Three of the industry’s leading aggregators explain why they invite competition into the broker channel and predict which lenders will move into this area in the coming year
Why is it important you have a strong panel of non-major banks?
Frank Paratore: It is important to create competition in the industry. The service parameters now offered amongst the non-banks are at a high level and by having more players in the marketplace it means you are not [obliged] to go with just a handful of institutions. Some of the non-major banks are dealing with less volume and so can offer unique service – Suncorp for instance announced a 48-hour turnaround time, where with the majors you might not get that type of service.
Mark Hewitt: It is important that brokers are able to offer their customers a wide range of options and they have access to a lender panel that will meet each individual customer need. Non-major lenders also play a very important role in this and have been instrumental in driving the recent high level of completion which has been of great benefit to borrowers.
Tim Brown: It’s important to maintain competition. We have seen what happens when competition is eroded. The consumer suffers with rates being increased and no innovation in product. This happened during the GFC, which saw many of the majors lift rates and increase fees while reducing commissions to brokers. This is while the majors saw a significant increase in their margins.
Have you seen an increase in volumes through the non-major banks in the last 12 months? Why do you think this is?
FP: We’ve seen a slight but steady increase of three per cent over the last 12 months towards shifting more volumes to non-banks. I think there are a few reasons; obviously the low interest rate, especially the very attractive fixed rate that many of the non-banks are offering. It is also a little bit easier these days for clients to shift from one lender to another, there are not as many obstacles and the general improvement in service we are seeing from most of the non-majors over the last 12 months all are the reasons we are seeing more people use the non-majors.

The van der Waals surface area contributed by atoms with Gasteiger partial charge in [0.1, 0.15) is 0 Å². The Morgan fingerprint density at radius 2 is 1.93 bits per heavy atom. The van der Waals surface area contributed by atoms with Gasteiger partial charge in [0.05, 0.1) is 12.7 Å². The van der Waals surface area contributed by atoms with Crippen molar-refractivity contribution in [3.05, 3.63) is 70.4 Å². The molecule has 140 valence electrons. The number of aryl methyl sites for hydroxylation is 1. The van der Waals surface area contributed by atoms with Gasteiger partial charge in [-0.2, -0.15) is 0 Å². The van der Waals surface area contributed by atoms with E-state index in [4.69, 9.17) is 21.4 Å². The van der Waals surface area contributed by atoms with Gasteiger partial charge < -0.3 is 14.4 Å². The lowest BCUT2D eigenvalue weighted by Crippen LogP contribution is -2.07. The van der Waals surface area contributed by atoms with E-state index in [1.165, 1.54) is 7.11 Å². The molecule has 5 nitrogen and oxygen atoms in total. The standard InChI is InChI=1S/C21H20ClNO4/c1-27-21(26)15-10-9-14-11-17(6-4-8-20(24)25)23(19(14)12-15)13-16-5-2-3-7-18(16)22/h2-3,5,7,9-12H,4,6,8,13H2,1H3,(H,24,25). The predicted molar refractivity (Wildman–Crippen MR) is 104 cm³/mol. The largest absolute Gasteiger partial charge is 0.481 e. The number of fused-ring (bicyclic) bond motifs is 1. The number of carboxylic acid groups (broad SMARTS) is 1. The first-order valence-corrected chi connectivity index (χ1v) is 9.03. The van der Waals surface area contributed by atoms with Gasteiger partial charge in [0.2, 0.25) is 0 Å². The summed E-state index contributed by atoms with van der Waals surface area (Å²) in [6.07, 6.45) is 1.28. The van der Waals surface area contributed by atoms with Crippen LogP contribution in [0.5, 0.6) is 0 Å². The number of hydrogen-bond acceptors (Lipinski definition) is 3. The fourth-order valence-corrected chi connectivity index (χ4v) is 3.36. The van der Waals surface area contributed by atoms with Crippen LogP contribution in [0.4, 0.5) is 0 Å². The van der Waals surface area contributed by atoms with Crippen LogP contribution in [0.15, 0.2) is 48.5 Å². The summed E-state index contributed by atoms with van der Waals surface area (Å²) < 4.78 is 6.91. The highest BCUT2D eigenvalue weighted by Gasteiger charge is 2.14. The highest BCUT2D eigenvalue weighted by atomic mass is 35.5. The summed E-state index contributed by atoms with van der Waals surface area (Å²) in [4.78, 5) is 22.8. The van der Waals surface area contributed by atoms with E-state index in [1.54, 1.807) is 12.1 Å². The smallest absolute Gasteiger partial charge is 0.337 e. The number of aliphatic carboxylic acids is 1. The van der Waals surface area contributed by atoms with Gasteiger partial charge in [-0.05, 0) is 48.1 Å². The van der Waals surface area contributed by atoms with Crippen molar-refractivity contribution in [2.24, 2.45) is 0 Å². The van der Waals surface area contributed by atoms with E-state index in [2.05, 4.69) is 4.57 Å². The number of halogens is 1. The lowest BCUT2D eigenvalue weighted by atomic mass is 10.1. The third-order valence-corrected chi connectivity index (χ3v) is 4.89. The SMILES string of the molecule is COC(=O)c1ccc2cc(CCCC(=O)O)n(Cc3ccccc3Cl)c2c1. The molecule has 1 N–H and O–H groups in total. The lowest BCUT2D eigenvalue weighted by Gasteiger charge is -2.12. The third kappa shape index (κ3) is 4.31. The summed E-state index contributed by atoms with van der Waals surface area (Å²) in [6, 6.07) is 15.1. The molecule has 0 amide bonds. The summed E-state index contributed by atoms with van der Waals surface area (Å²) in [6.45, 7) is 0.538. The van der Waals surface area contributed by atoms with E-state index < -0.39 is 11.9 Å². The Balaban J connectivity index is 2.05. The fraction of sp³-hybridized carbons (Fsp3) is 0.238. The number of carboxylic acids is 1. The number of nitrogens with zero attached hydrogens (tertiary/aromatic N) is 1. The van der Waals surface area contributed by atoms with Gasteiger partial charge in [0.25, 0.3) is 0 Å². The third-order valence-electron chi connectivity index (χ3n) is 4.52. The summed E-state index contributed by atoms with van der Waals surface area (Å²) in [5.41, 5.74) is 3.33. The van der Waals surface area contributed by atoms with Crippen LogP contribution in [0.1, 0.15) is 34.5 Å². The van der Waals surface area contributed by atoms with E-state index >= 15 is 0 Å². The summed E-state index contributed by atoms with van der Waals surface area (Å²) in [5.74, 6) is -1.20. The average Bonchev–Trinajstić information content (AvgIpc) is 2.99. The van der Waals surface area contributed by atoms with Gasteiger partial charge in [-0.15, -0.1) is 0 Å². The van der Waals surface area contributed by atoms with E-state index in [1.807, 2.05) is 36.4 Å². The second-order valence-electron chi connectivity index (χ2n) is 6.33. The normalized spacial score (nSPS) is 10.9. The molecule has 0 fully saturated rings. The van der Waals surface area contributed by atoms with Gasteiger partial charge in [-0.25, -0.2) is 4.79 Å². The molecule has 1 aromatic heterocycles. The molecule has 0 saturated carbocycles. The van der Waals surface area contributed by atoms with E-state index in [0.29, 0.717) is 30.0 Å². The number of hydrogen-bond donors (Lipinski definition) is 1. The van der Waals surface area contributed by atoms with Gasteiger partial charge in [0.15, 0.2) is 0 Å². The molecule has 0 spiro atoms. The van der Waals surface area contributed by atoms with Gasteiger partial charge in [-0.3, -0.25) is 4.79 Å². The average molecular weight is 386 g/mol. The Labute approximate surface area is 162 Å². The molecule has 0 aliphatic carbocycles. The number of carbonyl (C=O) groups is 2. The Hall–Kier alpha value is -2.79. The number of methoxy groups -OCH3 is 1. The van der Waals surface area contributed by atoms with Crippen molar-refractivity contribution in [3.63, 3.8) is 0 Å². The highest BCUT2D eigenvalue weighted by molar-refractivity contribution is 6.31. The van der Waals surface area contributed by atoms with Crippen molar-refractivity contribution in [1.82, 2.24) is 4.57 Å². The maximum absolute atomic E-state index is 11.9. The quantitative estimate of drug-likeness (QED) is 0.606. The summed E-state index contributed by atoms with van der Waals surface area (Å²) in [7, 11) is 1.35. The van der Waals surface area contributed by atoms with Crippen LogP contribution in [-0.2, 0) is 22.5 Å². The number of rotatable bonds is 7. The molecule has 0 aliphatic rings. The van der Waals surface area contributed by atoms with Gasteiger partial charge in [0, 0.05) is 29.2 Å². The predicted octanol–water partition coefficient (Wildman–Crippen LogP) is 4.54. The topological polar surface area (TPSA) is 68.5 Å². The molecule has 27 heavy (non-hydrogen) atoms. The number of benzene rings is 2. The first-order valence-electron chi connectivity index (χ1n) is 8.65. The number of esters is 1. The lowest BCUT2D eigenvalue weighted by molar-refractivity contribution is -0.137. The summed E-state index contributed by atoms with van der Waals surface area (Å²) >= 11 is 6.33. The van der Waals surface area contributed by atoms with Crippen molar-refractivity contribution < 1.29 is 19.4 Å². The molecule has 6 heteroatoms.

MH: The share of our brokers business going to non-major lenders so far this month is 26 per cent, which is the best it has been since the GFC. This is off the back of some very competitive product and service offerings, with Macquarie leading the charge.
TB: Yes, quite a significant increase. We have seen a 10 per cent shift away from the majors. Twenty-four per cent of Vow’s business is now written by non-majors; this excludes their subsidiaries such as St George and Bankwest. Improvement in funding costs and greater access to overseas markets for funding has seen greater competition, helping bring down the overall costs of funds. During the GFC, overseas funders diverted funds to local banks which effectively saw overseas markets closed for business. Australia relies heavily on overseas funding, especially for corporate lending. Over the last couple of years we have started to see these markets return which has seen an increase in the flows of funds into Australia which in turn has seen the lenders’ costs of funds reduce.